Point 7: Don’t major in minor stuff. About 20 years ago, Insight published an article called “Patrolling the Do-Not-Go Line.” This article likened keeping people out of the theater to the World War II Maginot Line that protected France from Germany.

France mistakenly thought that by sending all their troops to the French-German border, the Maginot Line, they were protecting their country from Hitler’s military. In the meantime, Hitler marched his troops through the Netherlands and Belgium and walked into Paris, France, with hardly a fight. the French were ready where the battle wasn’t being fought.

When we focus on the theater, we miss out on what the big deal in life really is. In case you’re wondering: “He has showed you, O man, what is good. And what does the Lord require of you? To act justly and to love mercy and to walk humbly with your God” (Micah 6:8, NIV).1 And, just as important, read all of 1 Corinthians 13—“the love chapter.”

Point 8: Bigger is better. I’m amazed by all the hype about watching a movie on an iPod. An iPod screen is smaller than even the tiny black-and-white TVs I remember from my childhood. Maybe it’s my age, but there’s no appeal to me getting a magnifying glass out to add to bifocals so I can watch a movie on a mini screen.

The theater offers a truly big screen, with a high-quality sound system. Home theater systems are only trying to immitate this. Imagine a hungry lion charging toward the camera. Does that look any different on an iPod than it does on the big screen in a theater?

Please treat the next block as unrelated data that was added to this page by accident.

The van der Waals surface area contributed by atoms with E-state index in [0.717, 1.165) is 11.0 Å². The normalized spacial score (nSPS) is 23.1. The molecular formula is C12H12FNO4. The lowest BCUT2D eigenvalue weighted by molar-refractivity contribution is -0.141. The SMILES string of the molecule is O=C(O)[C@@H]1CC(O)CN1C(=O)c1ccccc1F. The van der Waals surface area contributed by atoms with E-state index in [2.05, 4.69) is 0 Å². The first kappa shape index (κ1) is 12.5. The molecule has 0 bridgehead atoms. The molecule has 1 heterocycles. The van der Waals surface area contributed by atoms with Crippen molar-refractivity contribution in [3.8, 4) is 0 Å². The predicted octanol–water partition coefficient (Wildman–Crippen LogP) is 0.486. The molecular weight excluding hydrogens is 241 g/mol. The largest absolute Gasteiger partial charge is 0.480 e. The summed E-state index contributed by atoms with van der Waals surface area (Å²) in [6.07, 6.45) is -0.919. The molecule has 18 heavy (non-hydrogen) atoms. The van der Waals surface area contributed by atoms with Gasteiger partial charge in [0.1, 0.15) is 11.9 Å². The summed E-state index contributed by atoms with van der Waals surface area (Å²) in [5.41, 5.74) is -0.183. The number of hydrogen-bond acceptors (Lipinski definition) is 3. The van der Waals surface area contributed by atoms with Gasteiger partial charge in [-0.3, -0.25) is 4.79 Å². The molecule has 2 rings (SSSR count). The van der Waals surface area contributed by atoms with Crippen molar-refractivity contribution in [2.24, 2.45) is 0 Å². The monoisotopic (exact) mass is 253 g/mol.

Point 9: Don’t you have anything else to do? “I don’t have anything else to do” is an excuse I’ve heard for why people go to a theater. It seems like a terribly weak excuse, and it exposes a real lack of creativity.

I’m not opposed to the idea of watching a quality movie for entertainment. But if you’re unable to ever think of anything else to do, just go to Google on the Internet and type “fun things to do.” I got more than 21,000,000 Web sites in .18 seconds. By the way, interaction with other people is usually better than sitting merely as a spectator, but you have to be willing to take risks.

Point 10: Is it wrong to make movies? Seventh-day Adventists now teach people how to make movies. You now can get a degree in this field at several Adventist colleges and universities in the United States. Some of these schools even position themselves as safe places for Adventists to thrive and to continue with the traditions of the faith (see Point 6).

I think the reason Adventist schools are teaching people how to make movies—I mean “films”— is because there are talented Adventist young people who want an Adventist education in “film,” and because these education centers view “film” as a medium that can be used for good or for evil, just like so many things—words, music, books, traditions, Internet, etc.

As you consider these 10 points, keep in mind these two passages from Scripture: “Summing it all up, friends, I’d say you’ll do best by filling your minds and meditating on things true, noble, reputable, authentic, compelling, gracious—the best, not the worst; the beautiful, not the ugly; things to praise, not things to curse” (Philippians 4:8, Message).2

“Stay alert. This is hazardous work I’m assigning you. You’re going to be like sheep running through a wolf pack, so don’t call attention to yourselves. Be as cunning as a snake, inoffensive as a dove” (Matthew 10:16, Message).

1Texts credited to NIV are from the Holy Bible, New International Version. Copyright © 1973, 1978, 1984, International Bible Society. Used by permission of Zondervan Bible Publishers.

2Texts credited to Message are from The Message. Copyright © 1993, 1994, 1995, 1996, 2000, 2001, 2002. Used by permission of NavPress Publishing Group.